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By Farrah Saville


COLUMN: Online learning needs to become part of mainstream education

It's time to rethink schooling.

As a child I hated traditional schooling. Ask any of my friends – I hated it. I used break time to sleep and was an average student. I hated the micromanagement of having to ask permission to relieve myself, let alone the fact that I had to wear a boring school uniform every day.

I mostly hated the rigidity of school and its construct. The schooling system for me did not promote individuality or creativity. And it certainly was not there for flexibility.

Yet here I am at 35 years of age and not much has changed. I’ve just had a baby and the thought of her attending traditional schooling during primary and high school makes me want to go running for the hills. Add to that all the germs in schools and I am in a flat panic!

In comes Covid-19, a pandemic for the world to finally see that the way we’ve been doing schooling needs a serious overhaul.

Online schooling could very well be the way forward for education in South Africa, and globally, as the world learns about a “new normal.”

In an ideal situation, middle to upper class parents may consider this a viable option as they are most likely to have access to the right internet connection and computer for their children.

This then leaves a gap in public and private schools for children who are disadvantaged to attend school with less full classes and more attentive teachers. In a broad spectrum it could be an opportunity to level up the type of education all children receive across the country.

As government rolls this out and begins saving money on text books, maintenance and traditional thinking, the department of education can take it upon themselves to roll out laptops and internet access to ALL. This could be made compulsory and granted to all children in South Africa, and traditional schooling could be phased out.

It may also have a huge impact on bullying at schools, thus impacting on depression and anxiety amongst children.

This is of course, an ideal scenario and cannot be done by government alone.

Rob Paddock, CEO and founder of online school Valenture Institute, believes in order for this to happen there needs to be collaboration between government and the private sector.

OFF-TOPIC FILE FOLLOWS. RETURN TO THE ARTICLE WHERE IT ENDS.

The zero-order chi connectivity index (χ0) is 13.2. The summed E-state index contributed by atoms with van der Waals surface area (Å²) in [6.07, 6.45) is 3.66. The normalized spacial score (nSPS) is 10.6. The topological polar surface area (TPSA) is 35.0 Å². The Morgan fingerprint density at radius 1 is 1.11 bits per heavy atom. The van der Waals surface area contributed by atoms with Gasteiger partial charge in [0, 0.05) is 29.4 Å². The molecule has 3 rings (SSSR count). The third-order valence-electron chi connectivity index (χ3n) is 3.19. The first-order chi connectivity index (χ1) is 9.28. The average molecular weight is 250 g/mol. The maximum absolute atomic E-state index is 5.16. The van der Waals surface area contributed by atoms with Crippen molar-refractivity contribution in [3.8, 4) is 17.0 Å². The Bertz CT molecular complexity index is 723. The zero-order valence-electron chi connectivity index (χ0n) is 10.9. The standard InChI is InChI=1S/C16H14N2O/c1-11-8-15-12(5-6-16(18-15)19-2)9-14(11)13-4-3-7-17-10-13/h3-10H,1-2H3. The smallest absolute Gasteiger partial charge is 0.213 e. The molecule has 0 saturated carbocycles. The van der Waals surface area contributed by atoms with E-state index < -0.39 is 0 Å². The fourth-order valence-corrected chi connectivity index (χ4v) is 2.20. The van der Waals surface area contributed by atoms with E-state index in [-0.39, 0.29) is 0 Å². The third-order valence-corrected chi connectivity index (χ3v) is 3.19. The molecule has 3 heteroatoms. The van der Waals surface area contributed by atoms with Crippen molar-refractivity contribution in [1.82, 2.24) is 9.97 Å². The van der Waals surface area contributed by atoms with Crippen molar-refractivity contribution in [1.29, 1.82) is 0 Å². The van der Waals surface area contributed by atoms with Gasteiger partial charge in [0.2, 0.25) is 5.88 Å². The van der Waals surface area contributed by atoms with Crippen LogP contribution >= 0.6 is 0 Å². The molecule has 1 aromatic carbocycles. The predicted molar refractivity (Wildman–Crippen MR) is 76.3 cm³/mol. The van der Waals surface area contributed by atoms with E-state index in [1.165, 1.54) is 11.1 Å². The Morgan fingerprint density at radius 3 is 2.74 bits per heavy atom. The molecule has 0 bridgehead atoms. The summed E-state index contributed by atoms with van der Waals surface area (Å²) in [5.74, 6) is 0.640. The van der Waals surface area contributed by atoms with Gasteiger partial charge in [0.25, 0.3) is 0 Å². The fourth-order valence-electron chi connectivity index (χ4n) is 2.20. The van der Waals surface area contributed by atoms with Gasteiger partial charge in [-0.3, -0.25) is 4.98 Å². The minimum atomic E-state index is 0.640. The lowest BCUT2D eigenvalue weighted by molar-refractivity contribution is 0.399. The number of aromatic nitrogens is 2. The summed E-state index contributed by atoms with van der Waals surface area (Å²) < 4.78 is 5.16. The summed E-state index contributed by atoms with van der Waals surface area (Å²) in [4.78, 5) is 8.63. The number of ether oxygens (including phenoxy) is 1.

“Globally, the vast majority of state-run online schools are the result of partnerships between the private and public sector. The immense upfront capital, scarce expertise, and operational complexity of starting and running an online school make these private/public partnerships an obvious choice for the government if they wish to move fast and effectively into online education. In South Africa, the process of rolling out a national online school would be significantly eased by an effective partnership between the government and a private sector partner.”

A parent, Lyett Burger, whose child attends the Valenture Institute, says: “We have no more traffic on the school-run or early morning arguments to get Camryn ready for the school day. The routine at home in the mornings is a lot easier to handle and much less stressful. We would often have a morning panic because Camryn couldn’t find her jersey, or her shoes weren’t polished, or something wasn’t ready, which we now obviously don’t have to worry about.”

This mom, whose daughter is in Grade 8, says that Covid-19 has not impacted her child’s learning or schooling and things have stayed the same: “We have actually been lucky, as our children do not have to catch up on any school hours lost due to the  lockdown.”

The mother decided to enroll her daughter at Valenture when Camryn was not handling peer conflicts very well at school, which unfortunately affected her substantially. Secondly, her Dad was scheduled to have a stem cell transplant early in 2020 and the family were advised to avoid interaction in the schooling environment where germs flourish, “so we decided it would be the ideal time to start online schooling with Valenture Institute”.

One of the biggest concerns for parents when it comes to online schooling will be sports, extra circular activities and social development, says Burger. “On the positive side, Camryn has shown more self-discipline, better time management, modern skills development.  On the negative side, she has less extra mural interaction like sport, but this is still possible with the sports clubs.”

Camryn, who enjoys the flexibility of her online schooling, offers some sage advice for children who may want to go the online route: “Make sure you do your schoolwork when it is due. Don’t leave all your assignments till the last minute and then spend all weekend having to catch them up. ”

Whether you decide that back to normal schooling should take precedence and be supported by online learning or vice-versa, as Sam Cooke sang a” change is gonna come”. Parents, brace yourselves.

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